ill patients are assessed. The hospital says it will mean more


people can be treated at the same time, reducing the waiting times for


ambulance crews. Empty shops in high streets should


be turned into homes, that's according to Lincolnshire MP and


Planning Minister Nick Boles. He believes we should worry less about


empty shops and turn them into homes and dad. Our business correspondence


has been looking at how that might work. -- instead. Nick balls need to


look no further than his and constituency to the -- Katrin


Jonsdottir needs to look no further being in a sustainable place in the


middle of town, being eyes on the street said that if anybody was


thinking of misbehaving, they would not be so likely to do so. Nick


Boldt is that you told a local newspaper that he a relaxed --


relaxed approach. His comments are controversial because he appears to


be the First Minister to suggest that in parts of our high street, we


should abandon -- abandoned retailing altogether. The government


has tried to breathe new life -- live in the towns by using retail


experts, but the project has had mixed progress. We need shops and we


need people to come into town and spend Monday -- money. There is


hardly any housing around here anyway, so it would be good.


cities like Lincoln, it is a ready happening. These offices have been


converted into homes. You're looking at refurbishment. You are not having


to release it so much Greenland. Actually, it does make sense to


revitalize and rejuvenate areas and set of letting them fall into


natural decay. This man says that turning shops into homes is a bad


idea. Let's not decrease the footfall by turning shots into


housing. Let's increase the footfall by trying to get more people in the


town. In a statement, Nick Boles was is now going to recommend that


councils concentrate their shots into one or two prime streets.


town centres could be looking very different to these proposals become


reality. -- if these proposals. This is another story we'd like your


thoughts on. Is Nick Boles right? Should empty shops be turned into


houses or flats? Will anything breathe new life into our shopping


streets? people watch on as Hull's


transformed into an arts and music festival. But will it be enough to


earn Hull the title of City of photographs coming in. It was a very


busy weekend in Lincolnshire. Saturday, waiting for the


illuminations to be switched on. Thank you very much for that's. A


very busy day on the photographs front of Sunday. This is from an air


show. A lot of planes on the programme recently. I think the


presenter was a plane spotter. Thank you very much. Another picture


tomorrow night. Let's get the around but tomorrow promises to be a


lot drier and brighter. -- little bit of rain. This little ridge of


high pressure is going to give us a bit more settled conditions. It


looks like it will continue through Wednesday as well. The promise of


drier and bright weather ahead. Tonight we will see spells of rain.


If you have your of rain as he go into overnight tonight. -- as we go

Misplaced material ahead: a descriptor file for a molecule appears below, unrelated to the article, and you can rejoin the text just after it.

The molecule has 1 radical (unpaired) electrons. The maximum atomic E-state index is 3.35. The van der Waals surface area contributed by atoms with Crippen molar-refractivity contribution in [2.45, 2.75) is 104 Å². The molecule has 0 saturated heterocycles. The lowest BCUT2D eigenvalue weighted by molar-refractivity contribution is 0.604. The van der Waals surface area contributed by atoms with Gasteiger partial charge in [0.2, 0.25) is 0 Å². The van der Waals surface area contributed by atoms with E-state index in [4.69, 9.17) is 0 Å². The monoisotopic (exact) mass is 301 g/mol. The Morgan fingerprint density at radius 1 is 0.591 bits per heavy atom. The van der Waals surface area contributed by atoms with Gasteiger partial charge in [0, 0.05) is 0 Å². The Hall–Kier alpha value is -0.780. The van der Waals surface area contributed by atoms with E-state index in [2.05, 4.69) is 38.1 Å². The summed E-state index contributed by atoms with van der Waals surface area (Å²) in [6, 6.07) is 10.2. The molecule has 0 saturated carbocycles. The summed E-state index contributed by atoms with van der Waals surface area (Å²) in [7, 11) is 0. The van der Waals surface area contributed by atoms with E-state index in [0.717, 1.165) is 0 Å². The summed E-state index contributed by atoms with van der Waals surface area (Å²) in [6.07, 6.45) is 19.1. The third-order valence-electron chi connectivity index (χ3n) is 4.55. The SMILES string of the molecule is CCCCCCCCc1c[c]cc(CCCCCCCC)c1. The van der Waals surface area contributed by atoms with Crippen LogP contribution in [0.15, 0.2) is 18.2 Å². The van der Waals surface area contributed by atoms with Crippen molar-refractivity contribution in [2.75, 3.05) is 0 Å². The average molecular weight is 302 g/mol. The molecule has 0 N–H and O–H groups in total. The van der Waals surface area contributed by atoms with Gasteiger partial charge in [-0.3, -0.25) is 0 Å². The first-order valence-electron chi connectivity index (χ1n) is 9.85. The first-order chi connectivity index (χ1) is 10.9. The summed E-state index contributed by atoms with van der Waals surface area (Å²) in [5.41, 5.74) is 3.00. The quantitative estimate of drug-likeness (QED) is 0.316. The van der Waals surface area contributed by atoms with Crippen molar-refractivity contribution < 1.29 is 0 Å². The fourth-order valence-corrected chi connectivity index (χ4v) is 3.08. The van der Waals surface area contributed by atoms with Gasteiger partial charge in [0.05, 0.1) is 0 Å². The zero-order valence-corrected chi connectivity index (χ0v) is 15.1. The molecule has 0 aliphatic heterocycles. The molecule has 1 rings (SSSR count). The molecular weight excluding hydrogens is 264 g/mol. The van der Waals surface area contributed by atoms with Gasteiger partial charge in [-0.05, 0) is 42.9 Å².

into overnight tonight for the a fresher field tonight so it will be


easier to get to sleep tonight. The sun role rise at 5:24am. Those are


a deal of dry weather on the cards for tomorrow. Clouds will bubble up


as we go through the afternoon, but more importantly, it looks as though


it will stay dry. When we see the sunshine, temperatures will be up to


19 and 20, if not 21 degrees. With a light read, it should feel quite


pleasant, and it will be a quite -- with a light breeze, it should feel


quite pleasant. Amateurs will still hover around 19 or 20 degrees --


temperatures will still hover around 19 or 20 degrees. And looks like we


are sad to see one or two more showers. For Thursday and Friday,


the showers will linger on the coast. Tomorrow it looks like it


Yorkshire and the Humber is the highest in the country. New figures


show that, while it's at a five year low, crime in the countryside still


costs this area more than �3 million a year. Emma Massey has more.


What short of majors -- what sort of measures have you taken to protect


the church? We had to put equipment up a few years ago when we were


brought for light. -- Rob for light. Installed to protect this church in


Harpham, East Yorkshire from rural crime. This CCTV footage also helped


to convict this man, seen here walking away, of stealing from this


and over 600 other churches from up and down the country. Jeanette


Corkwell and her husband farm near Driffield. Two years ago they were


burgled and were among one of 56 properties targeted that night.


not get frightened very easily will stop -- I do not get frightened very


easily, but I was stopped my husband was away. Lincolnshire was the third


worst area hit in 2012, with �1.8 million lost to criminals. Crime has


fallen significantly year after year because a lot of prevention measures


have gone into the area. As well as actively policing local communities,


police are now working alongside them in order to stay one step ahead


of criminals. We have to build a big team, and local residents are an